Lieberman influencing Israeli politics


The Middle East has never been the most tranquil place, but recent events in Israel and the Palestinian territories have created more turmoil than usual. Israel's Operation Cast Lead left hundreds of Gazans dead and many more wounded. It also led to a lot of psychological distress for at least 15 Israeli casualties and civilian residents within the range of the Hamas rockets. With unilateral, fragile ceasefires in place, things have been relatively quiet since then. Also in this interceding time Israel has held elections, whose outcome may change the direction of Israeli policy.

Israel is a parliamentary system with 120 total seats in its Knesset (Parliament). The prime minister is chosen by the president, usually from the party with the greatest number of seats. The election resulted in 28 seats for Kadima, the centrist party headed by current Foreign Minister Tzipi Livni, 27 seats for the hawkish Likud party headed by former Prime Minister Binyamin "Bibi" Netanyahu, 15 seats for the far-right, ultra-nationalist Yisrael Beiteinu — literally, "Israel, Our Home" — headed by Avigdor Lieberman, and 11 seats for the formerly strong Labor Party, headed by current Defense Minister Ehud Barak. With such a close showing for Kadima and Likud, the determining factor for Shimon Peres, Israel's current president, in tapping the next prime minister, is who will be most likely to form a coalition. Lieberman has become the "kingmaker," because the support that his Yisrael Beiteinu party can give determines Israel's prime minister. For a few days, it was undecided who he would back, but not surprisingly, he pledged to join Likud in forming a coalition leading President Peres to tap Netanyahu as prime minister. The process of forming a coalition is ongoing, and Netanyahu is also in talks with Livni about the possibility of a including Kadima in the government.

Whatever the final outcome, it is certain that Lieberman and his party will have more influence in Israeli politics than ever before. This is what worries me. Lieberman's goal is to increase the number of Jews in Israel and decrease the number of Arabs. In early January Lieberman led the drive in Israel's Central Election Committee to have Arab political parties banned from running in the most recent election, which passed successfully and was overturned only by the Israeli Supreme Court. He has called for the expulsion of Arab members of the Knesset, threatening them that "a new administration will be established and then we will take care of you," as reported by Israel's Ha'aretz newspaper in October 2008. He has called for Arab citizens of Israel to sign an "oath of loyalty" to the state or be stripped of their citizenship. His party has also been very clear about what being "loyal" means: According to his party's Web site, if you are an Arab student and dare come to school wearing a kaffiyeh, you are "disloyal." His Web site also says that if you are a Muslim Israeli and collect money and medicines for Gaza relief, you are "disloyal."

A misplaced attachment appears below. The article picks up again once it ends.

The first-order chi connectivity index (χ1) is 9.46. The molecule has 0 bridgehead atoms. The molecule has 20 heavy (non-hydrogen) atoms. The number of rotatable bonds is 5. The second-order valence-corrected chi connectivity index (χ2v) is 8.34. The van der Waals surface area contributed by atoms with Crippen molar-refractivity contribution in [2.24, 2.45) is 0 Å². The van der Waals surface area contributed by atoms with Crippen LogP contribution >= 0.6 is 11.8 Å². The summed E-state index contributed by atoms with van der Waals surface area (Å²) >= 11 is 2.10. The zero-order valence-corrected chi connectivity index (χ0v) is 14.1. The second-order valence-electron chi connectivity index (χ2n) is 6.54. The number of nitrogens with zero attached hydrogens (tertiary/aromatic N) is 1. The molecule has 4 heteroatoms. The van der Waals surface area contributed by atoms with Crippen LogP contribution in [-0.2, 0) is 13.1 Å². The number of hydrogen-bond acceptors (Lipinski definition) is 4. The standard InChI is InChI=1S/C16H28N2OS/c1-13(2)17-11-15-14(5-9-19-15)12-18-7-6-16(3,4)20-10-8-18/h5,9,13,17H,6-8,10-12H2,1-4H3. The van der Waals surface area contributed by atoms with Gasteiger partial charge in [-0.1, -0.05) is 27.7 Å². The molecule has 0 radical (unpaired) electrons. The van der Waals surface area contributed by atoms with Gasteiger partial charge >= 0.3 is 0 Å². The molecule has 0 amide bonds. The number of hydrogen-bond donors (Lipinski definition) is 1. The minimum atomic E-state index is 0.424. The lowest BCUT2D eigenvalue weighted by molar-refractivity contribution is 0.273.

What's worse than all of these discriminatory positions is that leading members of the American Jewish Community support him! Head of the Anti-Defamation League, an organization that is quick to spot instances of discrimination, Abe Foxman, says Lieberman is right to be concerned about apparent acts of disloyalty by Israeli Arabs. Foxman promised to speak out if Lieberman advanced any legislative proposals not in keeping with the spirit of Israeli democracy, though there was no comment by the ADL at Lieberman's unconstitutional attempt to remove Arab parties for Israel's government — a move that was anything but democratic. Another leader in the American Jewish Community, President of the Zionist Organization of America Morton Klein, said he found Lieberman's proposal "legitimate." This is strange, because Acting Co-executive Director of the American Jewish Congress Marc Stern noted American Jews historically have been skeptical of or against loyalty oaths because of their use as part of a nationalist agenda, which often leads to or is associated with discrimination.

Lieberman's discriminatory policies and Netanyahu's desire to expand Jewish settlements in the West Bank while not talking with Palestinians about a long-term peace plan are a dynamite combination that does not bode well for the future of the peace process. While I am proud of my government in the United States, I am utterly disappointed by Israel's new government. I can only hope that this right-wing government will fail and that a moderate, peace-building government will come to power in the near future. Until then, I pray for the safety of all Israelis and Palestinians, and I look forward to a time when I can be as proud of Israel's government as I am of mine.


Avi Smolen

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